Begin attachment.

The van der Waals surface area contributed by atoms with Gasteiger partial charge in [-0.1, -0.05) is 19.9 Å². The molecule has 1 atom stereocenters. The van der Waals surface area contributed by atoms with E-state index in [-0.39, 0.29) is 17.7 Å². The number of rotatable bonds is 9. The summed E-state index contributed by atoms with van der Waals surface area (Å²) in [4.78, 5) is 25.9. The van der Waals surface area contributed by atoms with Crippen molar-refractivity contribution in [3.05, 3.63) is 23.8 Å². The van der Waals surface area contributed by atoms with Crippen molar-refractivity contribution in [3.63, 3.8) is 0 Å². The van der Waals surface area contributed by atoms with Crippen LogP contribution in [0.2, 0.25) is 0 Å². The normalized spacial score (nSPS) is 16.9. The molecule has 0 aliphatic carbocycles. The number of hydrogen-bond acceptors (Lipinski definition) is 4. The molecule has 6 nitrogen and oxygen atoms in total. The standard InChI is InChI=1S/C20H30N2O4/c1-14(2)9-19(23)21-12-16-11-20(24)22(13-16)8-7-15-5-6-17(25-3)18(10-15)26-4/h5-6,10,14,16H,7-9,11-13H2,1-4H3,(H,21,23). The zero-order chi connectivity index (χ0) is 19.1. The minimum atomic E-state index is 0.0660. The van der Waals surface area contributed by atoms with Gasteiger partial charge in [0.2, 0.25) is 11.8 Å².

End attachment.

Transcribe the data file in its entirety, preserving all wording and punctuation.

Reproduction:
The van der Waals surface area contributed by atoms with Gasteiger partial charge in [-0.1, -0.05) is 19.9 Å². The molecule has 1 atom stereocenters. The van der Waals surface area contributed by atoms with E-state index in [-0.39, 0.29) is 17.7 Å². The number of rotatable bonds is 9. The summed E-state index contributed by atoms with van der Waals surface area (Å²) in [4.78, 5) is 25.9. The van der Waals surface area contributed by atoms with Crippen molar-refractivity contribution in [3.05, 3.63) is 23.8 Å². The van der Waals surface area contributed by atoms with Crippen molar-refractivity contribution in [3.63, 3.8) is 0 Å². The van der Waals surface area contributed by atoms with Crippen LogP contribution in [0.2, 0.25) is 0 Å². The normalized spacial score (nSPS) is 16.9. The molecule has 0 aliphatic carbocycles. The number of hydrogen-bond acceptors (Lipinski definition) is 4. The molecule has 6 nitrogen and oxygen atoms in total. The standard InChI is InChI=1S/C20H30N2O4/c1-14(2)9-19(23)21-12-16-11-20(24)22(13-16)8-7-15-5-6-17(25-3)18(10-15)26-4/h5-6,10,14,16H,7-9,11-13H2,1-4H3,(H,21,23). The zero-order chi connectivity index (χ0) is 19.1. The minimum atomic E-state index is 0.0660. The van der Waals surface area contributed by atoms with Gasteiger partial charge in [0.2, 0.25) is 11.8 Å².